Considerations When Grazing Failed Crops

Sunday, October 20, 2019

In many areas, this season has resulted in the consideration of what options are available to make the most of failed crops. Grazing is often common particularly in areas where the biomass is not sufficient enough to warrant baling for hay. It is important to evaluate the fragility of the soils in paddocks you are considering to graze. In some situations the benefits of some extra feed for your sheep may not outweigh the potential long term damage to soils that can occur as a result of inadequate ground cover compounded by the damage caused by sheep grazing a paddock.

With any failed crop, it is important to consider the withholding periods (WHP) on any chemicals applied, particularly fungicides, which tend to have lengthy WHPs. If a crop is still within a withholding period it must not be grazed by any livestock that are being sold for slaughter.

In many situations failed crops provide high quality feed as a result of good soluble carbohydrate levels. However high levels of soluble carbohydrates can put sheep in a high risk category for pulpy kidney. Ensuring pulpy kidney vaccinations are up to date is important and in some situations, if it has been three months since they were last given a vaccination providing an additional booster outside of the annual booster provides extra protection.

Failed cereal crops can provide excellent feed for sheep. Providing a supplement containing salt, magnesium and calcium is important particularly when grazing failed triticale and wheat paddocks.

Failed bean crops can be tricky to graze. Depending on the variety, tannin levels in the plants often make them unpalatable – particularly older varieties. Desiccating the crop can enhance palatability as can cutting the crop and leaving in windrows to graze. However unlikely it is in a drought, be mindful that if a rainfall event does occur, there is a risk moulds may develop which can produce harmful mycotoxins which impact on the palatability of feed and the health of sheep.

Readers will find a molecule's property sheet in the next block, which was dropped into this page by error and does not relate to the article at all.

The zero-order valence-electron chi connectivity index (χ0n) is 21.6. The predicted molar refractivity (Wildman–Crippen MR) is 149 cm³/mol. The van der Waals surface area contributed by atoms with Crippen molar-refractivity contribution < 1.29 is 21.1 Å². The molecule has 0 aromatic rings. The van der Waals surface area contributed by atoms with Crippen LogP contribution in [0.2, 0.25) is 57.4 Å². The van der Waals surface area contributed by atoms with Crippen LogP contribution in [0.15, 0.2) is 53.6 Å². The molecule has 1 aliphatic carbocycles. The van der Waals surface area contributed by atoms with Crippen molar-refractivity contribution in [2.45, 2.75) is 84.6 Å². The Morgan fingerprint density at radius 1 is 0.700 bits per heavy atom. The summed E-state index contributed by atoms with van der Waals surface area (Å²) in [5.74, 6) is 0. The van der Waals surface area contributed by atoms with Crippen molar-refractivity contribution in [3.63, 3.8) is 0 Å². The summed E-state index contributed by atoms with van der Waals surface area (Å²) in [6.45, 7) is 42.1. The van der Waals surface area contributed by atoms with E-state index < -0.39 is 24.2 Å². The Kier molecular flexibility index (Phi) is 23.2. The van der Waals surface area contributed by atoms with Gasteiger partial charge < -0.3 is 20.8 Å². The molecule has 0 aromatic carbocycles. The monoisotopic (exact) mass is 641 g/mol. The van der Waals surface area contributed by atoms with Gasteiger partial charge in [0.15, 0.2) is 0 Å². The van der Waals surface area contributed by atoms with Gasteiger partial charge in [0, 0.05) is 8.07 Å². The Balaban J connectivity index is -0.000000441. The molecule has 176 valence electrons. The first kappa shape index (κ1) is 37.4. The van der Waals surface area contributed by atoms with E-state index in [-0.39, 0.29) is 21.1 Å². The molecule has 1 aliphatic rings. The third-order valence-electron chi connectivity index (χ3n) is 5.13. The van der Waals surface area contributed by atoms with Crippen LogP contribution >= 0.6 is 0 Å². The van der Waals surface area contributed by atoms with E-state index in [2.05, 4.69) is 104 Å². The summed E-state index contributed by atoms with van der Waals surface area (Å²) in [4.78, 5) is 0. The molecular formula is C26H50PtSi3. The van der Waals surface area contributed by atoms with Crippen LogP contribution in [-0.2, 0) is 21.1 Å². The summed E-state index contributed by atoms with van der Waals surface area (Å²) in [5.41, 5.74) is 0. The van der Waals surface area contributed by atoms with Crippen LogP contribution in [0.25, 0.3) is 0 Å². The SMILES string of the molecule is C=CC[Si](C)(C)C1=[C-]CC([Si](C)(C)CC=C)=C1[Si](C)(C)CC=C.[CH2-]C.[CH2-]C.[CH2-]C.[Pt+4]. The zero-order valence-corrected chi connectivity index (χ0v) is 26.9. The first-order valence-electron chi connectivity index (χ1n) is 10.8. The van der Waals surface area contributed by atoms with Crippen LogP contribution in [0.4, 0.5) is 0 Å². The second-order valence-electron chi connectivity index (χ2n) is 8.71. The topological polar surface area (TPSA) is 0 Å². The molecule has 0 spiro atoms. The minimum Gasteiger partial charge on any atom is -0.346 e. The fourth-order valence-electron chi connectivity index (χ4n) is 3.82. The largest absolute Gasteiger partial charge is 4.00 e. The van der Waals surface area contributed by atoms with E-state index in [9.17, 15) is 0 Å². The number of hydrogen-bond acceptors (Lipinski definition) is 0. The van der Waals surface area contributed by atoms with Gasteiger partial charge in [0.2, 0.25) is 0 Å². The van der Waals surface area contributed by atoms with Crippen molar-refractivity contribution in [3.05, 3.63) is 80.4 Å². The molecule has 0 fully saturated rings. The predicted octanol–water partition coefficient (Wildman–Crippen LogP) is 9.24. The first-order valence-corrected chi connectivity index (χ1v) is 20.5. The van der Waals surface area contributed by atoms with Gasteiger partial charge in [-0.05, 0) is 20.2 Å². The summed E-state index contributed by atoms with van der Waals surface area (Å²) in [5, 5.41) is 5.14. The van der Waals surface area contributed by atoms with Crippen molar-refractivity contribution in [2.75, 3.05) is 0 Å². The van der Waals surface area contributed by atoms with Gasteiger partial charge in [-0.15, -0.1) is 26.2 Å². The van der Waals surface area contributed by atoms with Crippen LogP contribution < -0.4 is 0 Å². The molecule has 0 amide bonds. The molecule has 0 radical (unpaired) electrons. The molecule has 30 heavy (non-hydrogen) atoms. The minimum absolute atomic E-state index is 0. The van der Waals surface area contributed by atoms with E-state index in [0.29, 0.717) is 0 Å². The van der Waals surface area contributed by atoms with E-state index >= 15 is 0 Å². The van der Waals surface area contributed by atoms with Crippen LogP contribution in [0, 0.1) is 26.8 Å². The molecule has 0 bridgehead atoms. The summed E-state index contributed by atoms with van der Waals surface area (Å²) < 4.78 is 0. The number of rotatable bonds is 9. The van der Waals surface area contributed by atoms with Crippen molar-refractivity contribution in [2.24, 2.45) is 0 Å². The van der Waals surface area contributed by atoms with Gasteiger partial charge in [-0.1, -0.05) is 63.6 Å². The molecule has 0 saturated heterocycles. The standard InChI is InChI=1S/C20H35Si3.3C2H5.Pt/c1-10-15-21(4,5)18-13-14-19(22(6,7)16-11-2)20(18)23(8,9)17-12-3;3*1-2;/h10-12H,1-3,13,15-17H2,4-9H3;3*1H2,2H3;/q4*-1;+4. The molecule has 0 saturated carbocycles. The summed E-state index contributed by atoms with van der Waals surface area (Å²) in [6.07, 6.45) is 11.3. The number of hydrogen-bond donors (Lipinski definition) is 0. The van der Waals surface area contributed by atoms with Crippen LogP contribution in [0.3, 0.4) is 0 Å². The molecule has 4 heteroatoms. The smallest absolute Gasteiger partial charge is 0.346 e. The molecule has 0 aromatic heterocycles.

Grazing failed canola crops can provide good feed for sheep. Nitrogen applications will contribute to protein levels of the feed but can also result in nitrate poisoning in livestock particularly if the crop has been stressed. Nitrate levels should not exceed 0.5% for ruminants. Whilst health issues are uncommon, they do occur when grazing canola. Canola is generally high in sulphur and levels can be as high as 0.3-1.3% on a dry matter basis with the recommended upper limit for ruminants being 0.4%. High sulphur levels will result in polioencephalomalacia (PEM), whereby lesions develop on the brain and it often results in death. Canola in many instances should be fed at no more than 60% of the diet and therefore when grazing a failed crop other feed sources such as hay and/or grain should be offered.

Failed chickpea crops are unpalatable to livestock as a result of a malic acid coating on the leaves and are generally not a great option to graze. Sheep may consume some flowers, pods and new growth, but utilisation of the whole crop is poor.

Failed lupin crops often lack biomass and are often grown on lighter sandy soils which are more predisposed to erosion making them a high risk grazing option. Lupinosis, whilst uncommon on green plant material, can still pose a risk on a mature crop that has died, dried and experienced a rainfall event before grazing, however unlikely this might be in drought conditions.

When grazing failed crops it is important to consider the weeds present in a crop particularly in situations where herbicide application may have been reduced. Some weeds are toxic to livestock and under normal seasonal conditions, livestock would avoid these. In drought conditions, the lack of feed increases the pressure to graze weeds, potentially resulting in toxicity and death.

For further information contact your local Livestock Consultant.

Article written by Tiffany Bennett, PIRSA Rural Solutions SA